Unsavory roads

By: Frank van Steenbergen and Anastasia Deligianni

A typical road found in many places: overflowing road drain, dust and pollution from traffic and food stalls on the pavement

See this, hear this: roads full of fumes and dust from three wheelers, cars, buses and trucks, the never-ending cacophony of honking traffic, roadside drains blocked by garbage, stagnant water breeding vermin, persons peeing against walls. This is the condition of so many urban roads – full of activity, noise, pollution, and dirt.

To make matters worse, these same roads attract roadside food stalls and vendors, with customers sitting right in the middle of these public hygiene disasters and food exposed to ambient filth. There must be ten thousands, if not hundred thousands of such unsavory urban roads.

The effect on health is not trivial. Those spending much time along noisy roads were found to have approximately 22 to 35% higher risk of hypertension, bad temperament, and irregular heartbeat[1]. Hearing loss and anxiety are significantly more common. Noise levels around certain streets can exceed deafening 100 decibel levels[2]. Exposure to air pollution and noise pollution concentrated around crowded urban roads – causes respiratory problems but also mental disorders. The stagnant water in roadside drains breeds dengue fever and malaria. All this amounts to millions of healthy life years lost annually.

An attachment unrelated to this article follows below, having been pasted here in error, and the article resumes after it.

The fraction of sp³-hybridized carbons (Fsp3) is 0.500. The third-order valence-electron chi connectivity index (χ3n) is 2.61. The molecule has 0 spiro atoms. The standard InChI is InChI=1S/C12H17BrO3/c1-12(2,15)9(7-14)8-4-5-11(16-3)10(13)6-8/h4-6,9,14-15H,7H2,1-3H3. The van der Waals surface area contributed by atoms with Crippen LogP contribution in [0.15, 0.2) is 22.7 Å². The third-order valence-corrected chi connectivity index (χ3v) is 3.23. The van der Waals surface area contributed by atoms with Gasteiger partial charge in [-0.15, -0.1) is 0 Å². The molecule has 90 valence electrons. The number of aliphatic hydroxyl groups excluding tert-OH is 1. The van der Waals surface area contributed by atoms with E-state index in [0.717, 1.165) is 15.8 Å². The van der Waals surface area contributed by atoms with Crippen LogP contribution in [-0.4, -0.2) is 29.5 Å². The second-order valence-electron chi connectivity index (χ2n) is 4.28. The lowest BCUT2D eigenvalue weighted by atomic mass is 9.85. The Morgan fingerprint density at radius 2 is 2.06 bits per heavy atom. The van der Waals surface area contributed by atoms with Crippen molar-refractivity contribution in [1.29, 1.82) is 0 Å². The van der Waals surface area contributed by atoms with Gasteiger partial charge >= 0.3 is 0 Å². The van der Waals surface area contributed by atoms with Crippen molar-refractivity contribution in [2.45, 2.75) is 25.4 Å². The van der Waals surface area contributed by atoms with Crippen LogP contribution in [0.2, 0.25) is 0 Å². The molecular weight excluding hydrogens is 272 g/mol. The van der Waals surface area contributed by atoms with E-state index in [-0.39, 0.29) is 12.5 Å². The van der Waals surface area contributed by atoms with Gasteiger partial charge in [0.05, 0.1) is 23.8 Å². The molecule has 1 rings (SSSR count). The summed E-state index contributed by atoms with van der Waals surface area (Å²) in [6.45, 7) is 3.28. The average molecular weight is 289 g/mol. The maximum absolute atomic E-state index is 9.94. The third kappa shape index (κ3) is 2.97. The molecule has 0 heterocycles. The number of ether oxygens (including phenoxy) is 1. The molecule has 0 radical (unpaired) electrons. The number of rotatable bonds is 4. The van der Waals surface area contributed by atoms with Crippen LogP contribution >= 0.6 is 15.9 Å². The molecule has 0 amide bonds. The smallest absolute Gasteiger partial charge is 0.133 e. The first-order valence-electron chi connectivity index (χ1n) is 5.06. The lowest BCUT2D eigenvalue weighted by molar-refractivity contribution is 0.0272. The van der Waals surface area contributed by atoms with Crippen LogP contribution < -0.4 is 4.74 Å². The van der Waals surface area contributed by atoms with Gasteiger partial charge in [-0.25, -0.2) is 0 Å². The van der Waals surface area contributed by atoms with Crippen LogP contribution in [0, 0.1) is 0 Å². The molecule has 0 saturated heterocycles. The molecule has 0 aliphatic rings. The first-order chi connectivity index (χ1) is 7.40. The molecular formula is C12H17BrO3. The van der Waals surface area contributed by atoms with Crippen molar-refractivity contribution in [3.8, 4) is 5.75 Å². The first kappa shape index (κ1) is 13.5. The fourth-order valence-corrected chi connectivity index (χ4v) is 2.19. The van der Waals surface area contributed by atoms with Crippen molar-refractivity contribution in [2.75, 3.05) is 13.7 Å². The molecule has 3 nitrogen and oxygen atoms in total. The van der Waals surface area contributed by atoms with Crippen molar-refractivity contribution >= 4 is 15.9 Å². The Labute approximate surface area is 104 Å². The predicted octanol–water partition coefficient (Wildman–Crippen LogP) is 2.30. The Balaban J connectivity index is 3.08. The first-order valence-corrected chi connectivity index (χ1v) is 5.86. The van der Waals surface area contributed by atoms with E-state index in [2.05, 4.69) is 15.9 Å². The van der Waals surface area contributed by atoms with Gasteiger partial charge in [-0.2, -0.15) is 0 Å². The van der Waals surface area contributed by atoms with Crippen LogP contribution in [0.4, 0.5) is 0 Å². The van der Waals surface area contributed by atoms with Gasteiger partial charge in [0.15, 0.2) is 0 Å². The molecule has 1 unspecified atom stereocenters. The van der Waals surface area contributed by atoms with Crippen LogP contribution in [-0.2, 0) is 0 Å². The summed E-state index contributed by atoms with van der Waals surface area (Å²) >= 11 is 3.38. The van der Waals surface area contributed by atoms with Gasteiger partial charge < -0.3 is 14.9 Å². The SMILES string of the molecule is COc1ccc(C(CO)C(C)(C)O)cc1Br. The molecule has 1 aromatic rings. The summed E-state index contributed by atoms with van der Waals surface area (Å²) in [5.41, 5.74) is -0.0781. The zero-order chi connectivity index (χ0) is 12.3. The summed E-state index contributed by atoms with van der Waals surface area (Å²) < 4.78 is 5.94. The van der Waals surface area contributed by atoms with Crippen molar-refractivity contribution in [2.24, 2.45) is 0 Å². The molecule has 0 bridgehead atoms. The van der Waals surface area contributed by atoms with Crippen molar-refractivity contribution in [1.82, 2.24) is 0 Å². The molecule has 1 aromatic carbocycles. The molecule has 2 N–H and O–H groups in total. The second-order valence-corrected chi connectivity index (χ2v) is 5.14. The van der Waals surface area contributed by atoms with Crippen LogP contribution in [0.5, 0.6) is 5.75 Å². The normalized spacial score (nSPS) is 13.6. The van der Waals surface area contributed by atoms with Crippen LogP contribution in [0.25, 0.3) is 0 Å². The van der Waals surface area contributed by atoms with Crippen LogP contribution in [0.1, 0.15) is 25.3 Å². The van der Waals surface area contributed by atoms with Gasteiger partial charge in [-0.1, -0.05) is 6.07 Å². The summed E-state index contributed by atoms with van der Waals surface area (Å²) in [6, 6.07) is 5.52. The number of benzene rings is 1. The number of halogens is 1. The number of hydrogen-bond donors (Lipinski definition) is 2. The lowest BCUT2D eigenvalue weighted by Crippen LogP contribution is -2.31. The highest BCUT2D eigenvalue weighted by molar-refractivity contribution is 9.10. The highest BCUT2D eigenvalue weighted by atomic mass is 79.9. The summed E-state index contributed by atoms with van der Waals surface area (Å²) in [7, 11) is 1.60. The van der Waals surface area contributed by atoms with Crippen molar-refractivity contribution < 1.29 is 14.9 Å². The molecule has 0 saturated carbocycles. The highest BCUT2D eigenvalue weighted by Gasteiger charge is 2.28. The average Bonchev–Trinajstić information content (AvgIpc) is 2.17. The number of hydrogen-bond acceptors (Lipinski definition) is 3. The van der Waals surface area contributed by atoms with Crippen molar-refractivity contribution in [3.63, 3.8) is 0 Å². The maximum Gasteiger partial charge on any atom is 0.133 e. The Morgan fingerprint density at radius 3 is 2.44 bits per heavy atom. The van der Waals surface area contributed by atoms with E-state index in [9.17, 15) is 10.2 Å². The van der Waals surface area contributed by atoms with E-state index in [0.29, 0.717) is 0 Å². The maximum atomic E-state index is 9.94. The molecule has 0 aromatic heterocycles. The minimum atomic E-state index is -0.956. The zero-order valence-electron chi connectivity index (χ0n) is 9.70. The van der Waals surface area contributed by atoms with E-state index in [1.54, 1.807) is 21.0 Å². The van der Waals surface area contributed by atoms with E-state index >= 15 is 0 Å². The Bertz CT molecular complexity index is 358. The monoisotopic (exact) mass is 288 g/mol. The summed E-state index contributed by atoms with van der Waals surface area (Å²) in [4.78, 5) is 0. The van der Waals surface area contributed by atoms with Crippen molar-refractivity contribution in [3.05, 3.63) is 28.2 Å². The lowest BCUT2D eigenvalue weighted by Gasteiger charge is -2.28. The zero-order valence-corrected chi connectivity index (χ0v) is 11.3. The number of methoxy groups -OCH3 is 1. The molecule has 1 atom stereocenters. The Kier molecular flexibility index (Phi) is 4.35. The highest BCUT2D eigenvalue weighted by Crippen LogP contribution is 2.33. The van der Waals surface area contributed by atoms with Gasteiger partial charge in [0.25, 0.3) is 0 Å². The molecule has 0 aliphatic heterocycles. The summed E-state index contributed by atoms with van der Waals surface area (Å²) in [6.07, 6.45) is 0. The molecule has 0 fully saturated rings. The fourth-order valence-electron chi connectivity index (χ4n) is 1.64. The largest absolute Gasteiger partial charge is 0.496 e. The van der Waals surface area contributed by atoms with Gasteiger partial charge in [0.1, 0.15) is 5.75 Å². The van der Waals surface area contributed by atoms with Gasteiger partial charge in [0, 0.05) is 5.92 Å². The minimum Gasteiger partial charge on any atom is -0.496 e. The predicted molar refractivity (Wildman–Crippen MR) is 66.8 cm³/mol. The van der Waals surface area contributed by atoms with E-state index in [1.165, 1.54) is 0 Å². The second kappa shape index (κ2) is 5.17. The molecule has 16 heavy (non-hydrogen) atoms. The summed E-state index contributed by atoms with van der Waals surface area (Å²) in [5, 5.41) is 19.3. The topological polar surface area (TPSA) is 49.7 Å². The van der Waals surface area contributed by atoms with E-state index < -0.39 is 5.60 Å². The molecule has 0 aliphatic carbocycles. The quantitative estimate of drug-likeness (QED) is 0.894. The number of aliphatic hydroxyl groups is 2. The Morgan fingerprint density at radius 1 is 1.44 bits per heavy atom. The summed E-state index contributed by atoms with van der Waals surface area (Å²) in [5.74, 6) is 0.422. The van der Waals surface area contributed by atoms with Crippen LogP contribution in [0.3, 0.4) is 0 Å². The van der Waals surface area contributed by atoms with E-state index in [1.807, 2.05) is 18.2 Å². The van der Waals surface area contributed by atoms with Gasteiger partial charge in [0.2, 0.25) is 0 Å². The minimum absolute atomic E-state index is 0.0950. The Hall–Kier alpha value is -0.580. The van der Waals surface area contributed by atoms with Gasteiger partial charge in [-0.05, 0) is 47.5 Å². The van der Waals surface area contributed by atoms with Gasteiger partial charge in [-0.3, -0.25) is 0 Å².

It is something that one should not get used to and that with the force of city government should be reversed. There are many measures that can be easily enforced:  from banning hydraulic horns, checking car emissions, regulating roadside food business, maintaining urban road drains, regreening urban streets with roadside communities, to penalizing public urination. The major issue is that in many cities in spite of the overwhelming noise and pollution is that this hazard goes unnoticed and is accepted as a fact of life.

This blog is prepared as part of the work on the Green Roads Toolkit for the Asian Development Bank

[1] Sultana, A., Paul, A. K., Habiba, U. and Hossain, M. R. (2022). Assessment of Potential Health Risk Due to Traffic-Induced Sound Pollution: A Study in Khulna City, Bangladesh. European Journal of Environment and Public Health, 6(2), em0117. https://doi.org/10.21601/ejeph/12208

[2] Zia Ur Rahman Farooqi, Muhammad Salman Nasir, Abdul Nasir, Nukshab Zeeshan, Iqra Ayub, Haroon Rashid, M. Uzair Qamar, Abid Sarwar and M. Ahmad Akram (2017). Evaluation and analysis of traffic noise in different zones of Faisalabad – an industrial city of Pakistan.



Green Roads for Water  
Dirt pollution Green Roads noise  
October 24, 2023  
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